Being curious and motivated to learn: how the dopaminergic circuit enhances memory retention
An adaptive memory system prioritizes salient over less salient information. Several studies have shown how rewards influence learning of specific stimuli, but little is known about how motivational states affect retention of information that is learned during motivational states.
In my talk, I will highlight how motivational states not only facilitate learning of motivationally relevant but also of incidental information encountered during motivational states. Furthermore, I will present evidence from a series of fMRI and EEG studies that demonstrate how states of high extrinsic motivation (via monetary incentives) and intrinsic motivation (via curiosity) modulate learning and post-learning neural dynamics. The prioritization of remembering salient information seems to critically depend on key areas of the mesolimbic dopaminergic circuit together with the hippocampus not only during the initial learning but also during subsequent post-learning rest periods. In addition, prestimulus theta oscillations that precede salient information predict later retention benefits.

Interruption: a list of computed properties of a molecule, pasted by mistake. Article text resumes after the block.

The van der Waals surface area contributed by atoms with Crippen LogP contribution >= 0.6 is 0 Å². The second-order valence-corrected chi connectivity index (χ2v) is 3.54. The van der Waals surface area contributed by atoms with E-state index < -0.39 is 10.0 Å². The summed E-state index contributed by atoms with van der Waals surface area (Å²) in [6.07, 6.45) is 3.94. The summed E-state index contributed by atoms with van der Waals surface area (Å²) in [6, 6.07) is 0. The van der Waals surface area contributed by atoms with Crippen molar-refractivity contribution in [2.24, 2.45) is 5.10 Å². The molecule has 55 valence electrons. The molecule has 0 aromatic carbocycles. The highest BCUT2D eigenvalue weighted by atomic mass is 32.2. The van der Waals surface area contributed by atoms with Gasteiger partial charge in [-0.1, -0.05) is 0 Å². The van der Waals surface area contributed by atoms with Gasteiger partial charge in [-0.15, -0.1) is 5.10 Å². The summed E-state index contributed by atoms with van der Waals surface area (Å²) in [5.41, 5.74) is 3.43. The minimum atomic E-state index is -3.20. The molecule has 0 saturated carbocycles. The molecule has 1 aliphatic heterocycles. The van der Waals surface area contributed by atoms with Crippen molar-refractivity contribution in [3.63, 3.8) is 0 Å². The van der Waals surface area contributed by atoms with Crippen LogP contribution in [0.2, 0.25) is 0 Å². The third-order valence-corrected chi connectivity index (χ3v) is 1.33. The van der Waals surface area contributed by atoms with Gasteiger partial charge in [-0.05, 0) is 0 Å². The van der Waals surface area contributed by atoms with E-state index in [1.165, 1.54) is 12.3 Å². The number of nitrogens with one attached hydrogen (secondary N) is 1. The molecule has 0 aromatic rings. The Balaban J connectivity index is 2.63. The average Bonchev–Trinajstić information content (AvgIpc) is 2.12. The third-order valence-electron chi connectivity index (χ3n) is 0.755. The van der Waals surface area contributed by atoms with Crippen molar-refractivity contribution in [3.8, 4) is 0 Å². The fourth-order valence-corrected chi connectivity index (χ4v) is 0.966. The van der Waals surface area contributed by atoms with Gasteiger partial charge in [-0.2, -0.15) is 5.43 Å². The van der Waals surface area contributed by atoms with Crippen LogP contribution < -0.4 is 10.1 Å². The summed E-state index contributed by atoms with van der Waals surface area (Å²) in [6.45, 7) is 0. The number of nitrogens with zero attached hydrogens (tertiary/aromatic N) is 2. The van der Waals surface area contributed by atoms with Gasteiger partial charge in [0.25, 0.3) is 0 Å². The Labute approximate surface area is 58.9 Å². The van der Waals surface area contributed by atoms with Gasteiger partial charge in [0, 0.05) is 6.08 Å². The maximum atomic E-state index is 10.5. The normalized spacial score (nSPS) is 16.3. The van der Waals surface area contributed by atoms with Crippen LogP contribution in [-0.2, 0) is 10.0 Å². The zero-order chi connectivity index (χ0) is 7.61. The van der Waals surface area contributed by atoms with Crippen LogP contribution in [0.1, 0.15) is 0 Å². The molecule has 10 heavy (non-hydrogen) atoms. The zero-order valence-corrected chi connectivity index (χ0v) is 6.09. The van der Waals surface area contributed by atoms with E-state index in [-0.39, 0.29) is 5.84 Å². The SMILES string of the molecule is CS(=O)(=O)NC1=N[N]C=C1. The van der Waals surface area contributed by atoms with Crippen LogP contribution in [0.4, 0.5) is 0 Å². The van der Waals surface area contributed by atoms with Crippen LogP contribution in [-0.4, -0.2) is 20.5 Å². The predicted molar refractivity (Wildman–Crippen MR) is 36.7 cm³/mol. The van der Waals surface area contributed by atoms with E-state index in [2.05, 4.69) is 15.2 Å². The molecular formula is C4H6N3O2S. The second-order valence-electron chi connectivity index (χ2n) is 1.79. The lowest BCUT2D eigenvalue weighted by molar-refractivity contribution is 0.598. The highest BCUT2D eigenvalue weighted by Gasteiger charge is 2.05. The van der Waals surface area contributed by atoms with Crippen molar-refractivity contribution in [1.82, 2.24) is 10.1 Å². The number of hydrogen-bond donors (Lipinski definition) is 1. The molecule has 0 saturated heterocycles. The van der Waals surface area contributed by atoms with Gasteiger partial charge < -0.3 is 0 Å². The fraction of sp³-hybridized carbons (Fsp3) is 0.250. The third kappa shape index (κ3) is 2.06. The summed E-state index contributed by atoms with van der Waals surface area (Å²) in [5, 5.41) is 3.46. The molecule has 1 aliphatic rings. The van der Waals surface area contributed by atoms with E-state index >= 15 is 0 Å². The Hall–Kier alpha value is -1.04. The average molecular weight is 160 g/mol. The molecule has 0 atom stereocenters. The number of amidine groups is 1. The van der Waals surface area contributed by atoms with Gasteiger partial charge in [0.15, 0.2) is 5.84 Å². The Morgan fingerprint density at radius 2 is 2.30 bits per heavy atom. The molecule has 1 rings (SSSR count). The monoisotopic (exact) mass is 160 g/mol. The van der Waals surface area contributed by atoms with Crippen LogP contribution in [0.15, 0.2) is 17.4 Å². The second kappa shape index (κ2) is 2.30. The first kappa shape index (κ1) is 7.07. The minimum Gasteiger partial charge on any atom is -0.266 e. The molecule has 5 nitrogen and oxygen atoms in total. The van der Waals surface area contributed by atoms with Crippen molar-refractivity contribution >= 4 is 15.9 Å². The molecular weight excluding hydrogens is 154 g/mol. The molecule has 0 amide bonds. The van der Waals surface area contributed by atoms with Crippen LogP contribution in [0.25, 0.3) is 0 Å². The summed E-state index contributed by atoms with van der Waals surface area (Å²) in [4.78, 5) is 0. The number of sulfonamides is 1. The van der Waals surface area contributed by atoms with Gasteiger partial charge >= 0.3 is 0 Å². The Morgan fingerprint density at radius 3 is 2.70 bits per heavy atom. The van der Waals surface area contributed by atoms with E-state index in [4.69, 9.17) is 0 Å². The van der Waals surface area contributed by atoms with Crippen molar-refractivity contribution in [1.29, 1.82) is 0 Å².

The findings suggest how motivational states can be potentially harnessed to facilitate learning and memory consolidation mechanisms.